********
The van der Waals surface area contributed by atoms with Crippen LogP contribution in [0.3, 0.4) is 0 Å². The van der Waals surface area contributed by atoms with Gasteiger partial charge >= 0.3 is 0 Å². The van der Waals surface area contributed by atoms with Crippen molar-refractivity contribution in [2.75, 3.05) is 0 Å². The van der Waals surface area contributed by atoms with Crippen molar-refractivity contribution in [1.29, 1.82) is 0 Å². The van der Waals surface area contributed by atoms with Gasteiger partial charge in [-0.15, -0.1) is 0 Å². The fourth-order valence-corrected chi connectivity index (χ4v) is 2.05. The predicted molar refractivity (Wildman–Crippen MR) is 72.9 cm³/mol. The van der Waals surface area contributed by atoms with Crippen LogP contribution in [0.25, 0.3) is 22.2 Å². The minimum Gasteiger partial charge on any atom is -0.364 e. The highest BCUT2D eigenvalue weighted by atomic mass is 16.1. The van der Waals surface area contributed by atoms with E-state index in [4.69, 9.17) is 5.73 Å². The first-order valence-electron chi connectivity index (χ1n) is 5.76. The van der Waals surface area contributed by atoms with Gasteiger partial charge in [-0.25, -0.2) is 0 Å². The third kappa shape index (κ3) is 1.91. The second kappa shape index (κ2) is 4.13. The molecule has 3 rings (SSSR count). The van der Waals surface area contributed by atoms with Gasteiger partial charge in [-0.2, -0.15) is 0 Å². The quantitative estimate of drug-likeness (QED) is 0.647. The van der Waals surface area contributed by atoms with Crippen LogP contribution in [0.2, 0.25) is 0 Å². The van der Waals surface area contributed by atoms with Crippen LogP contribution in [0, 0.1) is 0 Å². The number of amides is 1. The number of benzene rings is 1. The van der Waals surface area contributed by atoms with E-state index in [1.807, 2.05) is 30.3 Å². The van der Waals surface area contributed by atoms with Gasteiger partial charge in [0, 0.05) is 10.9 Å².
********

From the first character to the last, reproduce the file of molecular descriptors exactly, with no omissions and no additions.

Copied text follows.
The van der Waals surface area contributed by atoms with Crippen LogP contribution in [0.3, 0.4) is 0 Å². The van der Waals surface area contributed by atoms with Gasteiger partial charge >= 0.3 is 0 Å². The van der Waals surface area contributed by atoms with Crippen molar-refractivity contribution in [2.75, 3.05) is 0 Å². The van der Waals surface area contributed by atoms with Crippen molar-refractivity contribution in [1.29, 1.82) is 0 Å². The van der Waals surface area contributed by atoms with Gasteiger partial charge in [-0.15, -0.1) is 0 Å². The fourth-order valence-corrected chi connectivity index (χ4v) is 2.05. The predicted molar refractivity (Wildman–Crippen MR) is 72.9 cm³/mol. The van der Waals surface area contributed by atoms with Crippen LogP contribution in [0.25, 0.3) is 22.2 Å². The minimum Gasteiger partial charge on any atom is -0.364 e. The highest BCUT2D eigenvalue weighted by atomic mass is 16.1. The van der Waals surface area contributed by atoms with E-state index in [4.69, 9.17) is 5.73 Å². The first-order valence-electron chi connectivity index (χ1n) is 5.76. The van der Waals surface area contributed by atoms with Gasteiger partial charge in [-0.25, -0.2) is 0 Å². The third kappa shape index (κ3) is 1.91. The second kappa shape index (κ2) is 4.13. The molecule has 3 rings (SSSR count). The van der Waals surface area contributed by atoms with Gasteiger partial charge in [-0.2, -0.15) is 0 Å². The quantitative estimate of drug-likeness (QED) is 0.647. The van der Waals surface area contributed by atoms with Crippen LogP contribution in [0.2, 0.25) is 0 Å². The van der Waals surface area contributed by atoms with Crippen LogP contribution in [0, 0.1) is 0 Å². The number of amides is 1. The number of benzene rings is 1. The van der Waals surface area contributed by atoms with E-state index in [1.807, 2.05) is 30.3 Å². The van der Waals surface area contributed by atoms with Gasteiger partial charge in [0, 0.05) is 10.9 Å².